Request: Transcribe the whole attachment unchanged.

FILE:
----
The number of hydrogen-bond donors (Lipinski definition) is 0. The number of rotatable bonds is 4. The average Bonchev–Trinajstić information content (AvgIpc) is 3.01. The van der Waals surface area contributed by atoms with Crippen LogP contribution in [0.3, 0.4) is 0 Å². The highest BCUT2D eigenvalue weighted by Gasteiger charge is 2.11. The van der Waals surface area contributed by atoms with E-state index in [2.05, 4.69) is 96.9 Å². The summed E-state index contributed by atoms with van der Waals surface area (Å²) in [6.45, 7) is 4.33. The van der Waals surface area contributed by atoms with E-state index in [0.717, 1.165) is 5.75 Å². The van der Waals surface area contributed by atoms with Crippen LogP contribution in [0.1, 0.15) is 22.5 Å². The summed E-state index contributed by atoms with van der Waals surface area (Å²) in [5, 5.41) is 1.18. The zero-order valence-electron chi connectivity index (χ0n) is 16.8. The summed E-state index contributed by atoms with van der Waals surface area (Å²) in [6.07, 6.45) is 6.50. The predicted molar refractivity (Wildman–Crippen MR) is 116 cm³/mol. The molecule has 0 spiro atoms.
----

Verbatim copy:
The number of hydrogen-bond donors (Lipinski definition) is 0. The number of rotatable bonds is 4. The average Bonchev–Trinajstić information content (AvgIpc) is 3.01. The van der Waals surface area contributed by atoms with Crippen LogP contribution in [0.3, 0.4) is 0 Å². The highest BCUT2D eigenvalue weighted by Gasteiger charge is 2.11. The van der Waals surface area contributed by atoms with E-state index in [2.05, 4.69) is 96.9 Å². The summed E-state index contributed by atoms with van der Waals surface area (Å²) in [6.45, 7) is 4.33. The van der Waals surface area contributed by atoms with E-state index in [0.717, 1.165) is 5.75 Å². The van der Waals surface area contributed by atoms with Crippen LogP contribution in [0.1, 0.15) is 22.5 Å². The summed E-state index contributed by atoms with van der Waals surface area (Å²) in [5, 5.41) is 1.18. The zero-order valence-electron chi connectivity index (χ0n) is 16.8. The summed E-state index contributed by atoms with van der Waals surface area (Å²) in [6.07, 6.45) is 6.50. The predicted molar refractivity (Wildman–Crippen MR) is 116 cm³/mol. The molecule has 0 spiro atoms.